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Clashes between supporters of Gabon’s opposition leader Jean Ping and security forces that began on Wednesday culminated in a fire set to the National Assembly building of the central African country. The violence followed the announcement that the incumbent president, Ali Bongo Ondimba, won the election that took place last Saturday. Ping is disputing this result.
Bongo became president of Gabon in 2009, succeeding his father, who ruled the oil-rich country for more than 40 years, giving rise to strong resentment among the people for usurping most of the country’s oil revenues at the expense of the public.
Ali Bongo has tried to distance himself from his father’s legacy, but seems to be considered by many a chip off the old block. In the Saturday election, he garnered 49.80 percent of the vote, winning by a slim majority over Ping’s 48.23 percent. Ping is a diplomacy vet who, before he entered local politics, was chairman of the African Union Commission, the executive arm of the African Union. He was also close to the Bongo family.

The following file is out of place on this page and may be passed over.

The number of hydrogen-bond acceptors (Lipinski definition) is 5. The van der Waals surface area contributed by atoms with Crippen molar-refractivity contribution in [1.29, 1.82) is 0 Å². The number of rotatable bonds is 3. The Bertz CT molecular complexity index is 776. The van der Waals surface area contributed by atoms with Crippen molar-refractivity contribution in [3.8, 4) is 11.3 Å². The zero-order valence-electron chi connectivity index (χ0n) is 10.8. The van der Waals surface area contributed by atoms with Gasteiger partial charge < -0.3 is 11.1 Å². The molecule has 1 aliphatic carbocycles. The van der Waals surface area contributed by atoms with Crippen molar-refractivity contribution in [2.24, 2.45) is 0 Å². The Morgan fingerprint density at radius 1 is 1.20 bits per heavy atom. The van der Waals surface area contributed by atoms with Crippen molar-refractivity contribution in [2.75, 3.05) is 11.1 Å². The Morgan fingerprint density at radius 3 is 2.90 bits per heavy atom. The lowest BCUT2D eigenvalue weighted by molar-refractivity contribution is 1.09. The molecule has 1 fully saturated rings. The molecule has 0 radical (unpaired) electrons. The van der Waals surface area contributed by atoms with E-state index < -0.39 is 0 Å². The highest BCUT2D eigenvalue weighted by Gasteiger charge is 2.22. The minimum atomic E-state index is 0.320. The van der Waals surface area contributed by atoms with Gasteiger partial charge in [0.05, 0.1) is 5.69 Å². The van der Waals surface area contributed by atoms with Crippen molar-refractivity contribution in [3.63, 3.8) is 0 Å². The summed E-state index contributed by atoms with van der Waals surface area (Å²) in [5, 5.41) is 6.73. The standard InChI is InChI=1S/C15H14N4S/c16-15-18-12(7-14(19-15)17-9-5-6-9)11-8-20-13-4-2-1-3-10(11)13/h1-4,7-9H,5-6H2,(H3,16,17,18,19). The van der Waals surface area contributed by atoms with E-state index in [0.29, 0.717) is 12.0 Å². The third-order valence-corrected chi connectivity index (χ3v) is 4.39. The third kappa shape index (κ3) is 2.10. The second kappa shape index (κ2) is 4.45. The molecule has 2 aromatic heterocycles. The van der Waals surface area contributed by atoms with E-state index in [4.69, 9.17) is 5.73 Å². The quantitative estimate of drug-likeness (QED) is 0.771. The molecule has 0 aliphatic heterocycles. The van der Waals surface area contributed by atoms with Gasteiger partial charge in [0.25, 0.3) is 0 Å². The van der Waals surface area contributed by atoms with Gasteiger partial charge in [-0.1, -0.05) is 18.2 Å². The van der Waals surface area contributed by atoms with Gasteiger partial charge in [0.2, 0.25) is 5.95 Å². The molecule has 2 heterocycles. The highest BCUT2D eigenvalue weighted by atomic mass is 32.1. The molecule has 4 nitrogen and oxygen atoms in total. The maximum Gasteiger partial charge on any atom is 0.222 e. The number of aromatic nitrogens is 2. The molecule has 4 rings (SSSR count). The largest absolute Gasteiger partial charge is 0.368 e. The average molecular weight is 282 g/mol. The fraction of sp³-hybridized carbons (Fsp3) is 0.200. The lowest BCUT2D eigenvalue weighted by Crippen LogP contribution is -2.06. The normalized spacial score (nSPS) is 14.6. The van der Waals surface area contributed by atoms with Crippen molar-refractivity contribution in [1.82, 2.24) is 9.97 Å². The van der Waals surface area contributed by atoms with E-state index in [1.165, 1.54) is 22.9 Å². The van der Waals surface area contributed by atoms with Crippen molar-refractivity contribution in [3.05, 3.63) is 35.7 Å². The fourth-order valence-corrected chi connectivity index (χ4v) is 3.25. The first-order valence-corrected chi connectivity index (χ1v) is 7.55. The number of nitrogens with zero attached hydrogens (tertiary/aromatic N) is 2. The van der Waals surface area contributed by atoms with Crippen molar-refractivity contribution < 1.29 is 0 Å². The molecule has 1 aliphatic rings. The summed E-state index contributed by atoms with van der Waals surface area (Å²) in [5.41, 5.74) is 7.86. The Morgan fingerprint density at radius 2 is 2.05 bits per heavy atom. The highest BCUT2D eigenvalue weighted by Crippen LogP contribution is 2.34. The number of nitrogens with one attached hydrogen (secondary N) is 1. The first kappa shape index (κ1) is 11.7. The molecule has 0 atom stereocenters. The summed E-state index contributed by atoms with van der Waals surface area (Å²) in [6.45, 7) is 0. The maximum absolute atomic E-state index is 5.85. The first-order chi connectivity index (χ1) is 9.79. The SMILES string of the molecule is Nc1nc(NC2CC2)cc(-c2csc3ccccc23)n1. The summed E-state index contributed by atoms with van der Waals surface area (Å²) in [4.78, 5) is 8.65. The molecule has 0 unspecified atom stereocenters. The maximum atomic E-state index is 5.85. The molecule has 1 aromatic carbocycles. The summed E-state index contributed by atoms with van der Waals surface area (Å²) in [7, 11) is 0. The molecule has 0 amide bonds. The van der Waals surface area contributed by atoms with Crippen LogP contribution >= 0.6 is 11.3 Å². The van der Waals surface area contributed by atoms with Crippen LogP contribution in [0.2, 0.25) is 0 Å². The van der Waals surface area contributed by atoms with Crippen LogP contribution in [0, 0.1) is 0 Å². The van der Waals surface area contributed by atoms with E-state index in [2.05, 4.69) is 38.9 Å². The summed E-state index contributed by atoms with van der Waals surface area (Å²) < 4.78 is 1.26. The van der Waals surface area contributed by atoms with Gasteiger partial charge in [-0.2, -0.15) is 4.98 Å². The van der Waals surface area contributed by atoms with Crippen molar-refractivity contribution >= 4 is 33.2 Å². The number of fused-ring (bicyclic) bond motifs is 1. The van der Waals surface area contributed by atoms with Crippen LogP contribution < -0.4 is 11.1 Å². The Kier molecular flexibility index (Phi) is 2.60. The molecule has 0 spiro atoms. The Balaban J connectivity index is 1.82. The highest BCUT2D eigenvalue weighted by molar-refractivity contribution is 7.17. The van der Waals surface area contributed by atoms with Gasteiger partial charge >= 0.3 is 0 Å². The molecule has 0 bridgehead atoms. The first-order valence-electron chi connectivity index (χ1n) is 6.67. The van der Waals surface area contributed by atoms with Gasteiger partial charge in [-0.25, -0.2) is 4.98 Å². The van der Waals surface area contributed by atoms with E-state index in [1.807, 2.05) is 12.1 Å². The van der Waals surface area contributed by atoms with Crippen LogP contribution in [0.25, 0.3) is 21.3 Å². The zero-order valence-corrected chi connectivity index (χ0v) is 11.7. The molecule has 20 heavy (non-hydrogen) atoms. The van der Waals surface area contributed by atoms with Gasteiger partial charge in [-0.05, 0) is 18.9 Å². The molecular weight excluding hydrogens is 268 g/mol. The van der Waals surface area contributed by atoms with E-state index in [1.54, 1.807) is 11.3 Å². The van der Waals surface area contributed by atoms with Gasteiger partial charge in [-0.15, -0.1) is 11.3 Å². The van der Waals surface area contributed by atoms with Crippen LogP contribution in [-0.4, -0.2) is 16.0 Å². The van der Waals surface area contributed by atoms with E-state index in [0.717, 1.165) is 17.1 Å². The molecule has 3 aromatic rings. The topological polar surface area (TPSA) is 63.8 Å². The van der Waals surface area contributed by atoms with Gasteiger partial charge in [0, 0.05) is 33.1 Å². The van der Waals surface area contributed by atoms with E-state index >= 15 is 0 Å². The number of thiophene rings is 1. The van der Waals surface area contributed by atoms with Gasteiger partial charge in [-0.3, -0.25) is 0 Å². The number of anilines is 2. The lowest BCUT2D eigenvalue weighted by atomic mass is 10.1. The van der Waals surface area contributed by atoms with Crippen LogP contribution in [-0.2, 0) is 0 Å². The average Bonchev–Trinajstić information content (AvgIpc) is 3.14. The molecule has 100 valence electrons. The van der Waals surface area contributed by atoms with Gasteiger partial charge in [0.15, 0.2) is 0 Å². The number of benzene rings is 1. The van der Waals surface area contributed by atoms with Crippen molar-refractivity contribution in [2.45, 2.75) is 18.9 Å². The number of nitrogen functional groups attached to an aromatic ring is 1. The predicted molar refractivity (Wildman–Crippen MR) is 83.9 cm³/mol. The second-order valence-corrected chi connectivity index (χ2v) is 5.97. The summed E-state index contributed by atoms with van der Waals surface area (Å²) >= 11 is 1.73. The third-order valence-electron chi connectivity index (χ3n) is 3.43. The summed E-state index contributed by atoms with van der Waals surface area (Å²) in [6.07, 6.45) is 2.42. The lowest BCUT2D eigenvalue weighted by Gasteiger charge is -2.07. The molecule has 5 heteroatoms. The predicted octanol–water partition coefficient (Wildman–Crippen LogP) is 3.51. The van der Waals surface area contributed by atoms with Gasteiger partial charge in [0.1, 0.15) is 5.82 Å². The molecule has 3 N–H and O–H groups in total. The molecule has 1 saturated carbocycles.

According to local sources quoted by the Guardian, crowds of Ping supporters tried to storm the headquarters of the Gabon electoral commission in the course of which three people were shot to death and many more were wounded. The fire in the national Assembly was started by one protestor who managed to get in through the back door.
Gabon is the fifth-largest producer of oil in sub-Saharan Africa, and is OPEC‘s newest member (July 2016) after leaving OPEC in 1995. Shell, Italy’s Eni and Australian Woodside Petroleum are active in the country.
Gabon has recoverable crude oil reserves of 500 million tonnes, according to the World Oil Council, exploiting them at an annual rate of 12.5 million tonnes. Over the past decade, oil production in Gabon has declined by an estimated 30 percent, while the government struggles to keep production leveled for now at around 250,000 barrels per day—a volume it hopes to double by 2025. According to the most recent official data available by authorities, the country was producing 240,000 bpd in 2014.
By Irina Slav for Oilprice.com
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Irina is a writer for the U.S.-based Divergente LLC consulting firm with over a decade of experience writing on the oil and gas industry.